Ask the Chief

Dear Chief:

Identity theft has become a problem in our area, I get unsolicited phone calls from groups asking for money or say I have an outstanding debt which I know does not exist.  Is there anything I can do? 

Dear Concerned Citizen: Unsolicited calls asking for money is a significant problem; if you have to pay money to get money it is probably a scam and please do not provide any personal information to the caller, rather just hang up.  Recently criminals have resorted to identifying themselves as members of the IRS, law enforcement, or other collection groups in which they attempt to scare you into a paying a debt which you are unaware of.  The best response is to obtain a name and number of the caller and follow up with the legitimate agency to determine if the debt in fact exists.

Identity theft has significant problems related to it and according to the Center for Problem Oriented Policing, a summary is provided:  

1) Financial crimes against the elderly.

2) Various telemarketing and Internet scams.

3) Theft of autos and auto parts aided by fraudulent documentation. As the effectiveness of car security has increased in recent years, making cars more difficult to steal, offenders have exploited weaknesses in documentation systems that link cars to their owners, including registration and owner’s certificates, license plates, and vehicle identification numbers.

4) Thefts from autos. Offenders commonly target wallets and purses, and dispose of their contents for profit.
5) Burglary. Burglaries of residences or businesses may reward offenders with a wide range of personal and business records that can be converted into loans or bank accounts, or provide access to existing accounts.

6) Pickpocketing. Even if there is no credit card in a wallet, or even if the victim notifies the credit card issuer that a card has been stolen, the offender can use the victim’s driver’s license or other personal information to obtain a new card, or even establish credit with banks. Health insurance cards commonly list the holder’s social security number as an identifier.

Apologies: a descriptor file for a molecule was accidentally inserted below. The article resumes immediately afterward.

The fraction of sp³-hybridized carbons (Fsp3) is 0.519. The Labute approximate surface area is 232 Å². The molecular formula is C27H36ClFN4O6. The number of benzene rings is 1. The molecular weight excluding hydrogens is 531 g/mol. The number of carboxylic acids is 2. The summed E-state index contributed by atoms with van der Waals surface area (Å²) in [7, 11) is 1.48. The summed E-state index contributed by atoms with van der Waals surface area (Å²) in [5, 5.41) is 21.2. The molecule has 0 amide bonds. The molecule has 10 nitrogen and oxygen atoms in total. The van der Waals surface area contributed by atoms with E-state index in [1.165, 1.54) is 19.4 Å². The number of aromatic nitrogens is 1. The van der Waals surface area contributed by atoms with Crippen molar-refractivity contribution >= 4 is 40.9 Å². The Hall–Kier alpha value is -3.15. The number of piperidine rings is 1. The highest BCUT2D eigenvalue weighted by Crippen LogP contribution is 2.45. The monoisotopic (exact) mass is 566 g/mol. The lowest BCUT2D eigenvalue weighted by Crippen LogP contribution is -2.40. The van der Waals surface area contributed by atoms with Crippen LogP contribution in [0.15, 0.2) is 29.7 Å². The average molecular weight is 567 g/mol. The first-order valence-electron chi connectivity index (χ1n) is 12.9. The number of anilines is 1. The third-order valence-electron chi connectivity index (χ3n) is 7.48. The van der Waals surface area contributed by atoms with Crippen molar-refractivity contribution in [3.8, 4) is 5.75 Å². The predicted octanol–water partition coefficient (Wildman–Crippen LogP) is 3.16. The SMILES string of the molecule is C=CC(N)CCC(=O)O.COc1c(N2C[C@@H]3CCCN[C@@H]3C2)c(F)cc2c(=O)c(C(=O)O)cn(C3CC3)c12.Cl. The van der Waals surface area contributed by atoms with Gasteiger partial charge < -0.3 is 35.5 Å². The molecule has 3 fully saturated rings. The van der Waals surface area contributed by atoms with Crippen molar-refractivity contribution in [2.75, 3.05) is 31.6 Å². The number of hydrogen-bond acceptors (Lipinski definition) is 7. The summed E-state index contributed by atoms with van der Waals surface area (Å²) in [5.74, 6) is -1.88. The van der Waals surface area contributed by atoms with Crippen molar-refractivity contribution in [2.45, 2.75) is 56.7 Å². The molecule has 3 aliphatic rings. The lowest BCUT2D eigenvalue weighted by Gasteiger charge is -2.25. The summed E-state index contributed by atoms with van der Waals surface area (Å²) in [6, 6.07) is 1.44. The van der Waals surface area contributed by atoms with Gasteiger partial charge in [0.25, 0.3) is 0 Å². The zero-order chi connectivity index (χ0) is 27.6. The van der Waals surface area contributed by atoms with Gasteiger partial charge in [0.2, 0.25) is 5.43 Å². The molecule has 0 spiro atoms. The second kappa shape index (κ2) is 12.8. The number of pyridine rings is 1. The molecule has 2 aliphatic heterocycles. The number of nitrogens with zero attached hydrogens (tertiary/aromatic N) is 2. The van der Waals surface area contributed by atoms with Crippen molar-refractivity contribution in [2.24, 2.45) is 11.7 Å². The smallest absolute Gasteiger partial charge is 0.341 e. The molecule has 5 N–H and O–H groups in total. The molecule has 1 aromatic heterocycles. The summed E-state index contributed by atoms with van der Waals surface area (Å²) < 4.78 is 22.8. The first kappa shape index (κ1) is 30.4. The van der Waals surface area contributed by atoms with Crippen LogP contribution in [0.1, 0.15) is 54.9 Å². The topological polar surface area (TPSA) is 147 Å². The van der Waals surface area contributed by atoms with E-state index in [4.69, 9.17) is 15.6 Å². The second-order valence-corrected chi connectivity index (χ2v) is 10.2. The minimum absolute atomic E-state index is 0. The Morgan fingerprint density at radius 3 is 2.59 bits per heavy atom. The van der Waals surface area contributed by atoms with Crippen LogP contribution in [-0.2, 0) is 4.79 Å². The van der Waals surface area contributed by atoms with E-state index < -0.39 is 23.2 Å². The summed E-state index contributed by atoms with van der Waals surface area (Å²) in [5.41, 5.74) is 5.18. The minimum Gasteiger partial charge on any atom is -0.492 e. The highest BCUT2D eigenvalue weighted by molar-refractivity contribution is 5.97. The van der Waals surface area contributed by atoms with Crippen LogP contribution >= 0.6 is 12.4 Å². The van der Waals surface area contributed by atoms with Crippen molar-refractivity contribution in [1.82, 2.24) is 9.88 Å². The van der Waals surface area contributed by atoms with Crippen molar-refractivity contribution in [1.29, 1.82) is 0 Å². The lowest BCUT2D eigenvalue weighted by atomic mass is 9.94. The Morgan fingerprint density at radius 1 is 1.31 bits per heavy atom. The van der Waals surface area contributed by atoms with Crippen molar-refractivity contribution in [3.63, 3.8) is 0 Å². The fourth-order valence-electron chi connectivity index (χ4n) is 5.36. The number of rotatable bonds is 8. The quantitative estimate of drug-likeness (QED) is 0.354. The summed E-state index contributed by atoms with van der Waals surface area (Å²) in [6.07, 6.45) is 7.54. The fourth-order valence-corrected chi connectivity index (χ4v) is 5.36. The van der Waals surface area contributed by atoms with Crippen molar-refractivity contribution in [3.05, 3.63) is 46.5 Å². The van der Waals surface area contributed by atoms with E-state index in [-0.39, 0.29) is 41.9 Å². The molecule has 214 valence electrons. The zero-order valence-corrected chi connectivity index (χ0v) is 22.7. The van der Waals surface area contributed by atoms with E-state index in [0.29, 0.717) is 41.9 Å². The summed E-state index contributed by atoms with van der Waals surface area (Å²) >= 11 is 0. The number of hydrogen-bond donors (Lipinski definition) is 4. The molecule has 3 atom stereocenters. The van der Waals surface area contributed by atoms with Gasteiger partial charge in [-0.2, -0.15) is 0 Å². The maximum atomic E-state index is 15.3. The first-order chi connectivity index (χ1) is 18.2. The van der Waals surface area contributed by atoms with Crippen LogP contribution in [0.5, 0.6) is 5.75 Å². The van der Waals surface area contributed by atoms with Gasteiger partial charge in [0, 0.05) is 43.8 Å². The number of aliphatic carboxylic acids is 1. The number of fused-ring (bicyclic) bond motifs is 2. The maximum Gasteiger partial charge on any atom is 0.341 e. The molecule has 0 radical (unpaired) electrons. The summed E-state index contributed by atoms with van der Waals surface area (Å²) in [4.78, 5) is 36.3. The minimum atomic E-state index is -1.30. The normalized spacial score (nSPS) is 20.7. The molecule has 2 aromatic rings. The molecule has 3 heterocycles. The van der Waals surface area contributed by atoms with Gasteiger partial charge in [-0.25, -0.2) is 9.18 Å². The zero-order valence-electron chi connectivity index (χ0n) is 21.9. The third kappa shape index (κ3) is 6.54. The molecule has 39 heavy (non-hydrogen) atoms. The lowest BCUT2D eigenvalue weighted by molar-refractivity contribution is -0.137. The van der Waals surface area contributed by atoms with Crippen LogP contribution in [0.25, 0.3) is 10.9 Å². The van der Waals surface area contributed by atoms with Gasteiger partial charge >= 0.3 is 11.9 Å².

7) Street robbery. Personal information and credit cards are an important target of muggers, who may sell such information and cards on the street.

8) Counterfeiting and forgery. Offenders use the latest technologies to reproduce credit cards, checks, driver’s licenses, passports, and other means of identification.

9) Trafficking in human beings. Studies have found that stolen identities and false documentation are essential to successful international trafficking in prostitution and other illegal labor markets.

10) Check and card fraud. This is complex but very easy to commit once an offender has a victim's checks or credit cards. Retailers give only cursory attention to card users' identity (the signature), and on the Internet or telephone, there is no easy way to authenticate the user.

If you believe you have become the victim of identity theft there is help available by contacting the agencies below:

Major credit reporting agencies: 
Equifax, P.O. Box 74021, Atlanta, GA 30374-0241. Phone: 1-800-916-8800.
Experian (formerly TRW), P.O. Box 8030, Layton, UT 84041-8030. Phone: 1-888-397-3742.
TransUnion, P.O. Box 390, Springfield, PA 19064. Phone: 1-800-916-8800.

To file an identity theft complaint: 
By phone, toll-free: 1-877-ID-THEFT (1-877-438-4338) 
By mail: Identity Theft Clearinghouse, Federal Trade Commission, 600 Pennsylvania Ave. N.W., Washington, DC 20580

To opt out of prescreened credit card offers by phone, toll-free: 1-888-5-OPT-OUT

To learn about privacy choices for personal financial information online:

Federal Government Resources:
Department of Justice:
FTC: and

Consumer Advocacy:
ID Theft Resource Center for Law Enforcement:
Identity Theft Survival Kit:
Privacy Rights Clearinghouse:
Identity Theft Protection Services:

Law Enforcement Consortia:
International Association of Financial Crime Investigators:

Useful Documents:
“Coping With Identity Theft: What to Do When an Impostor Strikes,” by Privacy Rights Clearinghouse

“Identity Theft Survival Kit” and “From Victim to Victor: A Step-by-Step Guide for Ending the Nightmare of Identity Theft,” by Mari Frank. Available at

"Identity Theft: When Bad Things Happen to Your Good Name," by Federal Trade Commission (September 2002). Phone: 1-877-ID-THEFT.

Case Planner. Identity Theft Risk Management and Resolution Software for Consumers. Offers extensive help to organize one's case, from risk reduction to resolution of problems should one be victimized. Find it at: 

If you have a question you would like to ask and you think it would benefit the community, please email your question to Chief Travis Anderson at